Quiz Ref IDProgram directors and residents remain concerned that the 2011 duty hour reforms may adversely affect the quality of resident education, increase handoffs in care, and put both patient safety and outcomes at risk.11-13 One year before the reforms went into effect, 94% of residency programs reported exceeding the 16-hour limit for first-year residents,12 indicating that teaching hospitals in the United States would need to undergo a major restructuring to become compliant. Furthermore, such changes are associated with significant cost burdens without additional funding available.14,15 Given the significance of duty hour reforms, it is of vital importance that the immediate associations of these changes be evaluated. In this study, our objective was to evaluate the association of the 2011 ACGME duty hour reforms with mortality and readmissions among hospitalized Medicare patients during the first year after the reforms.
This study was approved by the institutional review boards at the University of Pennsylvania and The Children’s Hospital of Philadelphia. A waiver of consent was approved by the institutional review boards because this study, which analyzes millions of patients, poses minimal risk to confidentiality and it would not have been feasible to obtain informed consent from each individual.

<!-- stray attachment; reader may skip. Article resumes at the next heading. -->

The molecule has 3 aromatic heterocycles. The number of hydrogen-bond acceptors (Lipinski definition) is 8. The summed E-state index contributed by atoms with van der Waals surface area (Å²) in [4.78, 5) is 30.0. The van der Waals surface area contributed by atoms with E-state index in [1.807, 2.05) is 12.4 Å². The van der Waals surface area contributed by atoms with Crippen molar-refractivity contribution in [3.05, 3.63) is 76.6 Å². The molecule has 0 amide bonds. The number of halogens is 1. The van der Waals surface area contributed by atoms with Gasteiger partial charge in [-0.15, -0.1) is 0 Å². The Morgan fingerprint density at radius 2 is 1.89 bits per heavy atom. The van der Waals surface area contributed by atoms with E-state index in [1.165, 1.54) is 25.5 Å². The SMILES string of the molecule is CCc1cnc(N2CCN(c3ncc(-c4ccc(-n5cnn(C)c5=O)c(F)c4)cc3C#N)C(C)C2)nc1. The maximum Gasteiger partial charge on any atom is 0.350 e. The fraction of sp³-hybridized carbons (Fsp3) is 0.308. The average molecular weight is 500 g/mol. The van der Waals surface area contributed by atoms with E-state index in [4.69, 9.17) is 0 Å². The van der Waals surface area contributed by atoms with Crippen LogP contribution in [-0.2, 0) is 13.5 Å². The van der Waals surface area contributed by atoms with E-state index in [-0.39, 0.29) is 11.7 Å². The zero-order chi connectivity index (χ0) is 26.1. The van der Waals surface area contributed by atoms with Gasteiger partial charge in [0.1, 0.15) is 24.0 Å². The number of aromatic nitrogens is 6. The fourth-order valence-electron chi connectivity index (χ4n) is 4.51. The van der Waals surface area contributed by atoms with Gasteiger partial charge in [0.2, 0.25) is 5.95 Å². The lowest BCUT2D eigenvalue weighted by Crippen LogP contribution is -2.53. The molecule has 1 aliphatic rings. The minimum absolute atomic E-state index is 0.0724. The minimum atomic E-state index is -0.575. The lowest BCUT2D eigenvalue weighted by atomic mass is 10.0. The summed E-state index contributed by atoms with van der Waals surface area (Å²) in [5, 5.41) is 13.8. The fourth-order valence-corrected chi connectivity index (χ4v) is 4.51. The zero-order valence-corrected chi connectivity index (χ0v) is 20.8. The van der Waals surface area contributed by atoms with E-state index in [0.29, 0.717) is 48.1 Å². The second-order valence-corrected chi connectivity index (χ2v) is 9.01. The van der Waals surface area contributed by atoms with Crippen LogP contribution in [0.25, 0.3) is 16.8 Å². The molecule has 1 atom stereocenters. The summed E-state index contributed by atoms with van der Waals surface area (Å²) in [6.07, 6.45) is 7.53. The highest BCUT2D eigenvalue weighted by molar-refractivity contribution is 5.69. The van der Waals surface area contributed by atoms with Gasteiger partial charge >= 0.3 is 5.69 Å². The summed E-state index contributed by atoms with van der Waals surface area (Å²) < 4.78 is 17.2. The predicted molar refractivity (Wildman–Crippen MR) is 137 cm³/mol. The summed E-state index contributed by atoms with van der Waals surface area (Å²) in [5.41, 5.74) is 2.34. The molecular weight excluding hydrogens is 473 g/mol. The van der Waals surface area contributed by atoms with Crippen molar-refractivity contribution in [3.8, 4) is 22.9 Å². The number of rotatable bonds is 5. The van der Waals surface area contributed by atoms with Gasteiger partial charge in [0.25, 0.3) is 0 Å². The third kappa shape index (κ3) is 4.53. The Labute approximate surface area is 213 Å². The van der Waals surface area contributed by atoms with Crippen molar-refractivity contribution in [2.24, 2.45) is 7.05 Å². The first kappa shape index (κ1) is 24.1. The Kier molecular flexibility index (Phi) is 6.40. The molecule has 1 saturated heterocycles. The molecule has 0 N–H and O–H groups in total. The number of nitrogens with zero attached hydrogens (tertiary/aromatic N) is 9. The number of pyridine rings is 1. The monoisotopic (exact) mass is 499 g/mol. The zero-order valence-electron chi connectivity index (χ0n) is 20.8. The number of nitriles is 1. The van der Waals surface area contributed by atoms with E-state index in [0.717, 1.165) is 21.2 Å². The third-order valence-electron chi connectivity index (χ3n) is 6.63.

The main outcome measure was all-location mortality within 30 days of hospital admission for patients admitted with a principal medical diagnosis of acute myocardial infarction, stroke, gastrointestinal bleeding, or congestive heart failure or a Diagnosis Related Group (DRG) classification of general, orthopedic, or vascular surgery. We assessed all-location mortality (both in-hospital and postdischarge deaths) within 30 days of admission because it is a measure that eliminates bias due to length-of-stay differences between hospitals or over time.16 This measure is consistent with previous research4-7 and supported by the Centers for Medicare & Medicaid Services (CMS).17